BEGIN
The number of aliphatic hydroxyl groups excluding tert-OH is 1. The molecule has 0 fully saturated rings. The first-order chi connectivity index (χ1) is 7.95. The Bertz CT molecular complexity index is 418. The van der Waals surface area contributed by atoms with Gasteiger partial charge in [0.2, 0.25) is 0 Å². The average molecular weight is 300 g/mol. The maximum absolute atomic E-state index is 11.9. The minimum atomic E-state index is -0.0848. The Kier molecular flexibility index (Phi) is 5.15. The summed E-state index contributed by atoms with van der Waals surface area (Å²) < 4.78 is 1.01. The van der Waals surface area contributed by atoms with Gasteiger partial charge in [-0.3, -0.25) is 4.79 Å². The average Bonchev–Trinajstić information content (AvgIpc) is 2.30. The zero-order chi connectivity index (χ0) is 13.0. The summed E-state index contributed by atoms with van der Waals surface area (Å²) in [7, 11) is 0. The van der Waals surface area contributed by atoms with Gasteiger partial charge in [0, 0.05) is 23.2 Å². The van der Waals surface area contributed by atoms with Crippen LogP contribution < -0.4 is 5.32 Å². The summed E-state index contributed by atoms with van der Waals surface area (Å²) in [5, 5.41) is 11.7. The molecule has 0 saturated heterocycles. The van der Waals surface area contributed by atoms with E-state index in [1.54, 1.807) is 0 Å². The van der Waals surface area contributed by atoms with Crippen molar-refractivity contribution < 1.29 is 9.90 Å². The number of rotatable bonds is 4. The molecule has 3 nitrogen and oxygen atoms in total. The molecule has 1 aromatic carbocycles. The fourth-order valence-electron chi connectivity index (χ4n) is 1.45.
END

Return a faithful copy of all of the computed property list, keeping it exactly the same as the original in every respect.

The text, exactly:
The number of aliphatic hydroxyl groups excluding tert-OH is 1. The molecule has 0 fully saturated rings. The first-order chi connectivity index (χ1) is 7.95. The Bertz CT molecular complexity index is 418. The van der Waals surface area contributed by atoms with Gasteiger partial charge in [0.2, 0.25) is 0 Å². The average molecular weight is 300 g/mol. The maximum absolute atomic E-state index is 11.9. The minimum atomic E-state index is -0.0848. The Kier molecular flexibility index (Phi) is 5.15. The summed E-state index contributed by atoms with van der Waals surface area (Å²) < 4.78 is 1.01. The van der Waals surface area contributed by atoms with Gasteiger partial charge in [-0.3, -0.25) is 4.79 Å². The average Bonchev–Trinajstić information content (AvgIpc) is 2.30. The zero-order chi connectivity index (χ0) is 13.0. The summed E-state index contributed by atoms with van der Waals surface area (Å²) in [7, 11) is 0. The van der Waals surface area contributed by atoms with Gasteiger partial charge in [0, 0.05) is 23.2 Å². The van der Waals surface area contributed by atoms with Crippen LogP contribution < -0.4 is 5.32 Å². The summed E-state index contributed by atoms with van der Waals surface area (Å²) in [5, 5.41) is 11.7. The molecule has 0 saturated heterocycles. The van der Waals surface area contributed by atoms with E-state index in [1.54, 1.807) is 0 Å². The van der Waals surface area contributed by atoms with Crippen molar-refractivity contribution < 1.29 is 9.90 Å². The number of rotatable bonds is 4. The molecule has 3 nitrogen and oxygen atoms in total. The molecule has 1 aromatic carbocycles. The fourth-order valence-electron chi connectivity index (χ4n) is 1.45.